Republican presidential candidate Donald Trump speaks Feb. 13 at the CBS News Republican presidential debate at the Peace Center in Greenville, S.C. (John Bazemore/Associated Press)

"Booooo," audience members said Saturday night when Donald Trump said that the George W. Bush administration lied about weapons of mass destruction in Iraq. "Booooo," they said when he told Jeb Bush that the attacks of Sept. 11, 2001, happened on his brother's watch. "Booooooooo," they said when he disrespected Sen. Lindsey O. Graham in front of Graham's home-state crowd -- booing that evoked a response from Trump: "I only tell the truth, lobbyists."

Trump, never short on explanations for why people often disagree with him, has an explanation for why the audiences at the past two debates booed him. He explained it during a debate earlier this month in New Hampshire.

"Let me just tell you," he said, as the crowd there booed him, "we needed tickets. You can't get them. You know who has the tickets for the -- I'm talking about, to the television audience? Donors, special interests, the people that are putting up the money."

The crowd booed.

According to the Republican National Committee, that wasn't true. The party told the Daily Caller that only 75 of the 1,000 people in the audience were donors. The rest of the tickets, FactCheck.org explained, were divvied up between Saint Anselm College, which hosted the event, and the debate sponsors, ABC News and WMUR-TV.

Saint Anselm got 200 of the 1,000 available tickets, which allowed Trump to revise his excuse.

"The kids made a fortune last night," he said the day after. "The kids were scalping tickets." For what it's worth, a few people were seeking tickets on Craigslist, but not many people seemed to be selling. That may be because, as McClatchy reported, you couldn't actually scalp such tickets. Because of the Secret Service's presence -- necessitated in part by Trump -- tickets sold were matched to identifications. "We know of no instance of a student reselling or attempting to resell a ticket," a college spokesman said.

But Trump continued that argument this weekend, tweeting on Sunday that he wanted the rules to change.

All of that being said, in regard to the debate on Saturday, he may have a stronger case.

WYFF-TV in Greenville, S.C., explained how tickets for the most recent debate were allocated. Chad Groover, chairman of the Republican Party in the area, said that "he gave tickets to supporters, including elected officials, who work hard for the party."

"You'll have a good mix of people who are donors, people who are donors and workers, and people who are just workers,” Groover told the station. The Huffington Post reported that Groover got about a third of the 1,600 available tickets, with each of the six campaigns present getting 100.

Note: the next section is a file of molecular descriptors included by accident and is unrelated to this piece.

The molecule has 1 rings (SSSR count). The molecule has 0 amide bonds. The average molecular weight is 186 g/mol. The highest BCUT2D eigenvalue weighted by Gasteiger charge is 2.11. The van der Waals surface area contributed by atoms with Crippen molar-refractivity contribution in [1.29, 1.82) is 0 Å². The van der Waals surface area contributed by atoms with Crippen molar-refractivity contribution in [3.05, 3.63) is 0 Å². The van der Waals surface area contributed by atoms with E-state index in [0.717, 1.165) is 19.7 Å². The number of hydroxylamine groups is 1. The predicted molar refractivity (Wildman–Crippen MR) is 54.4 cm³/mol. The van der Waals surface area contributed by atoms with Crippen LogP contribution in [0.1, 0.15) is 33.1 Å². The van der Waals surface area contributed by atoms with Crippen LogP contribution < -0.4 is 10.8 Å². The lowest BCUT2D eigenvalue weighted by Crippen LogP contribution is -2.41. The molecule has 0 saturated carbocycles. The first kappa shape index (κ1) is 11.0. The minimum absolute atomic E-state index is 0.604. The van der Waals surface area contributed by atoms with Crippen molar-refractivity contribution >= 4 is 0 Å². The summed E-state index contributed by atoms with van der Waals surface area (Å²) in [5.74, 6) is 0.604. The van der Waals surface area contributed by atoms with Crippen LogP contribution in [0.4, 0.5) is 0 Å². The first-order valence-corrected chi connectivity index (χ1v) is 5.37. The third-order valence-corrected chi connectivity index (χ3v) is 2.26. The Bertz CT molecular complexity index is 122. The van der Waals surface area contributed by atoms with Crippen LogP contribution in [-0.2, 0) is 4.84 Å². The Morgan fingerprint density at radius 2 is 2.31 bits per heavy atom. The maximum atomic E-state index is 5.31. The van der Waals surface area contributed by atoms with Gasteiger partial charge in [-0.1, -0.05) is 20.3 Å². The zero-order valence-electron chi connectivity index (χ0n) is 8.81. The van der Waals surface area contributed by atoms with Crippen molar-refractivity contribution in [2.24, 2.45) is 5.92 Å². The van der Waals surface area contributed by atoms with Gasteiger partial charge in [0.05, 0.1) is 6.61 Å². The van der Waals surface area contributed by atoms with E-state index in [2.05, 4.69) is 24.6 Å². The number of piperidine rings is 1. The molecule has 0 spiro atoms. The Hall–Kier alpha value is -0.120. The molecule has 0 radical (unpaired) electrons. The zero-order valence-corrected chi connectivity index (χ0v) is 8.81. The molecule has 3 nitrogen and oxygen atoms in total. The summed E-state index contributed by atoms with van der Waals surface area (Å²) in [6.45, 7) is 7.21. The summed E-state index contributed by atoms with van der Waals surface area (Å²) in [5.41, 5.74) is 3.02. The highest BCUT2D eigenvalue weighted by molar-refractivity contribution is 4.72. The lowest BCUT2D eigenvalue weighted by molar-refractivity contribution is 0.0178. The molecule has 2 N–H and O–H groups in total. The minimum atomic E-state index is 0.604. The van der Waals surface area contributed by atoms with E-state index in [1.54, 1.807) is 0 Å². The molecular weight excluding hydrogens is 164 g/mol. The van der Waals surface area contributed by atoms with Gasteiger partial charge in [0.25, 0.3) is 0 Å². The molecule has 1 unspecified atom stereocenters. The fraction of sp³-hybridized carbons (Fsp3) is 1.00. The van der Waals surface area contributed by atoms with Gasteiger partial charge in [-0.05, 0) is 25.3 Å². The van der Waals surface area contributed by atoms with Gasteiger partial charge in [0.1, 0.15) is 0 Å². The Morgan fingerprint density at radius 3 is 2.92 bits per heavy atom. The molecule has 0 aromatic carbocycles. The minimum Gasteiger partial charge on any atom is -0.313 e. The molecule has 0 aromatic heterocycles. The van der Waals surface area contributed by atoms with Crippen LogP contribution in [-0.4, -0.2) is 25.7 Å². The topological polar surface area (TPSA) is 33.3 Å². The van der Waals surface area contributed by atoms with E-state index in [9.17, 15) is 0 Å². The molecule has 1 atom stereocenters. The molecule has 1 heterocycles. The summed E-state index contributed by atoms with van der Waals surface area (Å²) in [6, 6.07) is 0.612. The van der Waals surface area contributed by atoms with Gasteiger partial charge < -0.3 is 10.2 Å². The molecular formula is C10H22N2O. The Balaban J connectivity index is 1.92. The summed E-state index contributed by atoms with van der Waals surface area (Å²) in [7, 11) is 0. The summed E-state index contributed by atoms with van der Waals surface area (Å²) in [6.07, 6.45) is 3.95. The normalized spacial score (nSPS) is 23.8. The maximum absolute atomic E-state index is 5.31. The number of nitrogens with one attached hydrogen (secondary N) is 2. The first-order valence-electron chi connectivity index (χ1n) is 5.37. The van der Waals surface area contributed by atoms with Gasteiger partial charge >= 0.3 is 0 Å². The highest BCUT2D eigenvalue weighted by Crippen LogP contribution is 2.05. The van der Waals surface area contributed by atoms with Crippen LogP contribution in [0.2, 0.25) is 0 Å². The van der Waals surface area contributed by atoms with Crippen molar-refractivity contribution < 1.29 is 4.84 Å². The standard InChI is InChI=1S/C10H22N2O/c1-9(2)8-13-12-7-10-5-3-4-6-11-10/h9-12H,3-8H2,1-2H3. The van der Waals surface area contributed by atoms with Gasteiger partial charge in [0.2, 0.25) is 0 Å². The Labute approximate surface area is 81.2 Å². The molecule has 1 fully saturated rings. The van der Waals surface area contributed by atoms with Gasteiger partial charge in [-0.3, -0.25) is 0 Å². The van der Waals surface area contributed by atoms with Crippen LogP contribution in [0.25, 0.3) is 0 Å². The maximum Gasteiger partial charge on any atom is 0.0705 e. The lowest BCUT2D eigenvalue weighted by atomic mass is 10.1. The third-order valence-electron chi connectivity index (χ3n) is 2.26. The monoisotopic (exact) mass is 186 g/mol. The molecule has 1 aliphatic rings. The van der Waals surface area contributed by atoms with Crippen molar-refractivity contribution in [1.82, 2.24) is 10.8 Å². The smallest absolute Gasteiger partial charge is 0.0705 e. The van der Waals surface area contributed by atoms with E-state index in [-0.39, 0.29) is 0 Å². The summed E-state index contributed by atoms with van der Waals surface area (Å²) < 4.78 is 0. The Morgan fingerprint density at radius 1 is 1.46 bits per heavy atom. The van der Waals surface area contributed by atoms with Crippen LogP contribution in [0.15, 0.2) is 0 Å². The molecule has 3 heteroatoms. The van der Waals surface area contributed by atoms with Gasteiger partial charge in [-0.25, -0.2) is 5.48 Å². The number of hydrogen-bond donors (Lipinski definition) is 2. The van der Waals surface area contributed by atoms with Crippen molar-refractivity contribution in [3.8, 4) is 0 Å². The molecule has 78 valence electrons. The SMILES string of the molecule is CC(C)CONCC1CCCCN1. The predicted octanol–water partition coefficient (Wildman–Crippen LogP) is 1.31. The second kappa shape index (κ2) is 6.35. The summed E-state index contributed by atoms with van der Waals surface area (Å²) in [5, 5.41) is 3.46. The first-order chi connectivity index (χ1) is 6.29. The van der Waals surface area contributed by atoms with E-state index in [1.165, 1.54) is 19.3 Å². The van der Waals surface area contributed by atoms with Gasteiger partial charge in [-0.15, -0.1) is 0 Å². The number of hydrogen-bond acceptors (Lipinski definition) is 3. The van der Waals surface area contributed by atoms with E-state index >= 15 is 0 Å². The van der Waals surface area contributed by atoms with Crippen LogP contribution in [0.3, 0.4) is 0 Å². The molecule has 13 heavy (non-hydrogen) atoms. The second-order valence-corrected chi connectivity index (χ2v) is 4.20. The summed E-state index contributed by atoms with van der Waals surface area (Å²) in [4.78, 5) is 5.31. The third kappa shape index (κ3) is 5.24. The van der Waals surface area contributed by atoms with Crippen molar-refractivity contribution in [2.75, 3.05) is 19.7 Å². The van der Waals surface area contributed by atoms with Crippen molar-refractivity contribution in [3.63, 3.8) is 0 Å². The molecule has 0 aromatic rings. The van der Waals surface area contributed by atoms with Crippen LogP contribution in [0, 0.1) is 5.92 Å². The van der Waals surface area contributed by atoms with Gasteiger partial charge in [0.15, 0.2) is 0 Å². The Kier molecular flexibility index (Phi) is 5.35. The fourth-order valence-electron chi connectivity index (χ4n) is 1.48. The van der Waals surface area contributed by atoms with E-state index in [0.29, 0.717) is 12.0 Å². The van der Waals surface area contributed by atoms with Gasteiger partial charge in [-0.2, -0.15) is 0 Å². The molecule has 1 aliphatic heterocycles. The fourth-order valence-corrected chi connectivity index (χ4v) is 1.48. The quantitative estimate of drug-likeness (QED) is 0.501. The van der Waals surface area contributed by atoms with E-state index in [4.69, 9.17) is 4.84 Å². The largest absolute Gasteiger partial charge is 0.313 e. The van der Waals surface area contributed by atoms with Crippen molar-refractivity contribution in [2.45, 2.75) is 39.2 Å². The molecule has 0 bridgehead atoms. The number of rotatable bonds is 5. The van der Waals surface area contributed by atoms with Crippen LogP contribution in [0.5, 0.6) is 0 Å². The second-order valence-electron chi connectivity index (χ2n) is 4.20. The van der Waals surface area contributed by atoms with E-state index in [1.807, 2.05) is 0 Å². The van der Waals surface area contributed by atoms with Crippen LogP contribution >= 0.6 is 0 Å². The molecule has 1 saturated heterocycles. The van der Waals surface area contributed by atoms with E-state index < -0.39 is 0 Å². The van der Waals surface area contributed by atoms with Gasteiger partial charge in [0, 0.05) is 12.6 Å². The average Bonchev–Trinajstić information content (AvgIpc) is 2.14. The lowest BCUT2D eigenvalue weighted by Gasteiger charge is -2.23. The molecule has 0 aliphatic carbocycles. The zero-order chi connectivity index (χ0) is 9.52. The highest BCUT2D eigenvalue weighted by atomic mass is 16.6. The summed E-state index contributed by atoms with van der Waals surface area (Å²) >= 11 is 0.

That may explain why Trump was received with such hostility. First of all, it doesn't take much booing to sound like a lot of booing. I don't have scientific data on this, but it seems pretty obvious. It's like people being rude online: It takes only a few to drown everyone else out.

Second, at least 500 people were there -- 100 from each of the five non-Trump campaigns -- with a vested interest in razzing the front-runner. Depending on your definition of "establishment," more than half of those people were there to cheer on someone who comes from the Republican Party's mainstream. Add on top of that a cluster of folks from the local party -- people who almost certainly are more likely than not to adhere to the establishment's view of Trump -- and you've got more than enough people to build up a decent head of steam on some heckling.

But also consider the target. Donald Trump leads and has led the Republican field for a long time. As robust as his support is, though, a big chunk of the party would very much like for him to lose. When CNN/ORC polled New Hampshire earlier this month, Trump was the first choice of about 30 percent of Republicans in the state -- but nearly 40 percent said they'd never back him.


He's polarizing. People love him or hate him. And the people who hate him are more than happy to join in a chorus of boos.

Which reinforces why it makes some sense for Trump to disparage the audience. No, they aren't all donors. But were he to say that it was members of the establishment booing him, he'd be pretty close to the truth. He'd also be getting at the same result: showing that he is the guy whom business-as-usual Republicans want to defeat.

Boooo, the establishment says to that nifty turning of the tables. Booooooo.